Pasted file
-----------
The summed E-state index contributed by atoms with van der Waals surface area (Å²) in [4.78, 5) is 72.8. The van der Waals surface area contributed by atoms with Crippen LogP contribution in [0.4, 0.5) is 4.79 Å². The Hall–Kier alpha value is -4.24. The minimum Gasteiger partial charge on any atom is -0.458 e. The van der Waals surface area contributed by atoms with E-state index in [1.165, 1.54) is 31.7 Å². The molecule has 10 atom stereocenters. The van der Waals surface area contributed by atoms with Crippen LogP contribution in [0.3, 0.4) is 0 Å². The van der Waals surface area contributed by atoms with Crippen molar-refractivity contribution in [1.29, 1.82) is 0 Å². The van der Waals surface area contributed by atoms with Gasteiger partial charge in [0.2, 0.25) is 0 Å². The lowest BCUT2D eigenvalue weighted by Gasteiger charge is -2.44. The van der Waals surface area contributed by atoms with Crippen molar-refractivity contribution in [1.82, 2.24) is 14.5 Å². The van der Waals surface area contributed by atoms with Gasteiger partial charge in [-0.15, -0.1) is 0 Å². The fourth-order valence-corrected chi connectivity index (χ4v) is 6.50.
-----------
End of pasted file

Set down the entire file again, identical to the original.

The summed E-state index contributed by atoms with van der Waals surface area (Å²) in [4.78, 5) is 72.8. The van der Waals surface area contributed by atoms with Crippen LogP contribution in [0.4, 0.5) is 4.79 Å². The Hall–Kier alpha value is -4.24. The minimum Gasteiger partial charge on any atom is -0.458 e. The van der Waals surface area contributed by atoms with E-state index in [1.165, 1.54) is 31.7 Å². The molecule has 10 atom stereocenters. The van der Waals surface area contributed by atoms with Crippen LogP contribution in [0.3, 0.4) is 0 Å². The van der Waals surface area contributed by atoms with Crippen molar-refractivity contribution in [1.29, 1.82) is 0 Å². The van der Waals surface area contributed by atoms with Gasteiger partial charge in [0.2, 0.25) is 0 Å². The lowest BCUT2D eigenvalue weighted by Gasteiger charge is -2.44. The van der Waals surface area contributed by atoms with Crippen molar-refractivity contribution in [1.82, 2.24) is 14.5 Å². The van der Waals surface area contributed by atoms with Gasteiger partial charge in [-0.15, -0.1) is 0 Å². The fourth-order valence-corrected chi connectivity index (χ4v) is 6.50.